Financial consultant and Managing Director, Kenob-Lyn Nigeria Limited, Mr. Kenneth Nwachineke, has said the fear of losing a credit facility among others, as major reasons behind the unabated charges imposed on customers by many Nigerian banks.
Nwachineke, who made this known in a chat with journalists, hailed the Central Bank of Nigeria (CBN) for its efforts towards enhancing customer protection and financial literacy in the country.
He emphasised the need for openness on the part of customers in order to reduce the unfair charges imposed on them by banks.
He said despite the warning by the CBN to banks over exorbitant lending rates and excessive charges that they imposed on their customers, there were still complaints about such charges.
The apex bank had noted that the practice discouraged savings and did not promote healthy banking practice in the country, saying, for an industry that thrives on trust and confidence, excessive bank charges do not bode well for long-term sustainability and stability.
Nwachineke observed that with the trend, many commercial banks paid as little as one to three per cent on deposits while keeping lending rates high.
"One of the core businesses of banks is lending. However, there are times when there are errors in the charges associated with the credit facility. But the fear of losing such facility makes some bank customers to suffer in silence rather than making official their complaints," he said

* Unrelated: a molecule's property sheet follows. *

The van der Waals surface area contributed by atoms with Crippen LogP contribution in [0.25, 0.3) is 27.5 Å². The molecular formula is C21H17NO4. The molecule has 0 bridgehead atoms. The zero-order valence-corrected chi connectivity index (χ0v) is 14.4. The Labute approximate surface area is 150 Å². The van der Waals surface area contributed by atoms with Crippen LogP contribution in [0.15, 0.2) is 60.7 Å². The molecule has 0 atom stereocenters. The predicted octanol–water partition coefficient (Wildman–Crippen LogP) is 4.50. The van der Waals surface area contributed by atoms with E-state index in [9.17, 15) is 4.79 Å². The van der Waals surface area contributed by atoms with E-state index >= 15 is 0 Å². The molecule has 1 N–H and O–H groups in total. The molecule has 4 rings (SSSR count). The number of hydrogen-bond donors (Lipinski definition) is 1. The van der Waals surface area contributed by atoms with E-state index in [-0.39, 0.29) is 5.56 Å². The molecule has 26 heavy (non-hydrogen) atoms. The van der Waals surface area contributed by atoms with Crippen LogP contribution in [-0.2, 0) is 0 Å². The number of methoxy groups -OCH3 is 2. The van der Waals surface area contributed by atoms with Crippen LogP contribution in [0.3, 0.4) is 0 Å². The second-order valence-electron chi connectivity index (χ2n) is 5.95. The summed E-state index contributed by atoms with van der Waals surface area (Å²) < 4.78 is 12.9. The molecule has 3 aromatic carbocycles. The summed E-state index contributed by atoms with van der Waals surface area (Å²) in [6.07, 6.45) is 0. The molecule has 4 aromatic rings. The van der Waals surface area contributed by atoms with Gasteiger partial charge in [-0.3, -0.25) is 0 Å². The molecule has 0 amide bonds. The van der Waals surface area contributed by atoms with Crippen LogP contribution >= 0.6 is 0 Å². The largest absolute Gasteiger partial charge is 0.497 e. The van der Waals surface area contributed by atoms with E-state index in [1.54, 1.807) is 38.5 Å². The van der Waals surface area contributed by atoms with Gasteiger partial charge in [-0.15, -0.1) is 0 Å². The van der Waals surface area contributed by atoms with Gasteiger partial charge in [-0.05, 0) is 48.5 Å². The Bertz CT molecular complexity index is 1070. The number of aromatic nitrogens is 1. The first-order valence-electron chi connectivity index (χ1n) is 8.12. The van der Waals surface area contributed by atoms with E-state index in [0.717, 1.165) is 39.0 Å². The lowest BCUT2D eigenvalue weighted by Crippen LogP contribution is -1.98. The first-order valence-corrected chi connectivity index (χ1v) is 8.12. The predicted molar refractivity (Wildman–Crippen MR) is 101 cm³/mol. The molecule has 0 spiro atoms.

According to him, there are four implications of not making complaints about banks' excess charges.
"If the error is not complained about, the charges will continue unabated and uncorrected; there is a tendency for the error to repeat itself; in the case of an over-draft facility, the configuration error otherwise known as excess charges will be added to the outstanding balance, thus leading to double charges and reducing the value of the initial amount of facility granted to the customer," he added.
As a firm of forensic accountants, he said, the company had assisted many businesses with re-computing various bank charges with the aim of recovering excess bank charges, especially those that were hidden in the bank statements and credit facility over several years.
He added that the extremely low rates paid to savers and depositors posed a major dis-intermediation risk and were inconsistent with the development goals of financial inclusion.